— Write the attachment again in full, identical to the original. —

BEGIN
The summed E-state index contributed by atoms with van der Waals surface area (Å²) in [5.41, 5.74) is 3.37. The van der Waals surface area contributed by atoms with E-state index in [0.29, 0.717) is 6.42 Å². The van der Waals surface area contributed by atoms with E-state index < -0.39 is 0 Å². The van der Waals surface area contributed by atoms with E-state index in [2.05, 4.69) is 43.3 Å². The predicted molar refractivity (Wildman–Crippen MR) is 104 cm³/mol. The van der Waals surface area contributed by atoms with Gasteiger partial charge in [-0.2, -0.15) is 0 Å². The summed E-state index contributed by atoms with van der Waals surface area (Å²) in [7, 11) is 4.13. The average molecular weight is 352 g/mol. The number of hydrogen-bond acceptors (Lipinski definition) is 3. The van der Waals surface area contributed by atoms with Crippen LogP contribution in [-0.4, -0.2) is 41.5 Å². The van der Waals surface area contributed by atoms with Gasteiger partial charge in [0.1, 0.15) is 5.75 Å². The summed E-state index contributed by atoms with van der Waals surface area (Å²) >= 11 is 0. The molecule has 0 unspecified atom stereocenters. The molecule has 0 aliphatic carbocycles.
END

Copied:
The summed E-state index contributed by atoms with van der Waals surface area (Å²) in [5.41, 5.74) is 3.37. The van der Waals surface area contributed by atoms with E-state index in [0.29, 0.717) is 6.42 Å². The van der Waals surface area contributed by atoms with E-state index < -0.39 is 0 Å². The van der Waals surface area contributed by atoms with E-state index in [2.05, 4.69) is 43.3 Å². The predicted molar refractivity (Wildman–Crippen MR) is 104 cm³/mol. The van der Waals surface area contributed by atoms with Gasteiger partial charge in [-0.2, -0.15) is 0 Å². The summed E-state index contributed by atoms with van der Waals surface area (Å²) in [7, 11) is 4.13. The average molecular weight is 352 g/mol. The number of hydrogen-bond acceptors (Lipinski definition) is 3. The van der Waals surface area contributed by atoms with Crippen LogP contribution in [-0.4, -0.2) is 41.5 Å². The van der Waals surface area contributed by atoms with Gasteiger partial charge in [0.1, 0.15) is 5.75 Å². The summed E-state index contributed by atoms with van der Waals surface area (Å²) >= 11 is 0. The molecule has 0 unspecified atom stereocenters. The molecule has 0 aliphatic carbocycles.